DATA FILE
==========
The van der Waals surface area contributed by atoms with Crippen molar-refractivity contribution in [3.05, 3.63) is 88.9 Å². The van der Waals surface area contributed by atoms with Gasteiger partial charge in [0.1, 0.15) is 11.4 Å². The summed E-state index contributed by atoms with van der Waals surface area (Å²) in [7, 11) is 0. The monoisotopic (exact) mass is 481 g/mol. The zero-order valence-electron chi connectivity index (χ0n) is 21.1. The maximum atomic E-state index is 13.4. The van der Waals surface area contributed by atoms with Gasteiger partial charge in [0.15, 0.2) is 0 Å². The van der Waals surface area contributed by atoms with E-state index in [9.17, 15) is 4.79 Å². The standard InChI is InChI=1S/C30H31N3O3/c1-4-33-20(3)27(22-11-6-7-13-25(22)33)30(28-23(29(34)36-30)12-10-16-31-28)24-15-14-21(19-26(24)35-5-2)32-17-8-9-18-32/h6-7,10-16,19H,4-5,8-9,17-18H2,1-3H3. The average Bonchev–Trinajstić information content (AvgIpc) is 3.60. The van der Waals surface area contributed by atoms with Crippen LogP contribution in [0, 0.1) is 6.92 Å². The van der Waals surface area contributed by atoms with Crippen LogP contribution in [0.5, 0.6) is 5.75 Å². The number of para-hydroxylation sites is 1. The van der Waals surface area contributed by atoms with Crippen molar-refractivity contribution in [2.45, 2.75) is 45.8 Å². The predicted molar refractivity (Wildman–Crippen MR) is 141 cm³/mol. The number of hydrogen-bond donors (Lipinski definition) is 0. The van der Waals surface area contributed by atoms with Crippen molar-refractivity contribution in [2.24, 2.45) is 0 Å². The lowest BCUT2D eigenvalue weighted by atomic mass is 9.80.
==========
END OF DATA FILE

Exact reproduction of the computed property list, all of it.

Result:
The van der Waals surface area contributed by atoms with Crippen molar-refractivity contribution in [3.05, 3.63) is 88.9 Å². The van der Waals surface area contributed by atoms with Gasteiger partial charge in [0.1, 0.15) is 11.4 Å². The summed E-state index contributed by atoms with van der Waals surface area (Å²) in [7, 11) is 0. The monoisotopic (exact) mass is 481 g/mol. The zero-order valence-electron chi connectivity index (χ0n) is 21.1. The maximum atomic E-state index is 13.4. The van der Waals surface area contributed by atoms with Gasteiger partial charge in [0.15, 0.2) is 0 Å². The van der Waals surface area contributed by atoms with E-state index in [9.17, 15) is 4.79 Å². The standard InChI is InChI=1S/C30H31N3O3/c1-4-33-20(3)27(22-11-6-7-13-25(22)33)30(28-23(29(34)36-30)12-10-16-31-28)24-15-14-21(19-26(24)35-5-2)32-17-8-9-18-32/h6-7,10-16,19H,4-5,8-9,17-18H2,1-3H3. The average Bonchev–Trinajstić information content (AvgIpc) is 3.60. The van der Waals surface area contributed by atoms with Crippen LogP contribution in [0, 0.1) is 6.92 Å². The van der Waals surface area contributed by atoms with Crippen LogP contribution in [0.5, 0.6) is 5.75 Å². The number of para-hydroxylation sites is 1. The van der Waals surface area contributed by atoms with Crippen molar-refractivity contribution in [2.45, 2.75) is 45.8 Å². The predicted molar refractivity (Wildman–Crippen MR) is 141 cm³/mol. The number of hydrogen-bond donors (Lipinski definition) is 0. The van der Waals surface area contributed by atoms with Crippen molar-refractivity contribution in [2.24, 2.45) is 0 Å². The lowest BCUT2D eigenvalue weighted by atomic mass is 9.80.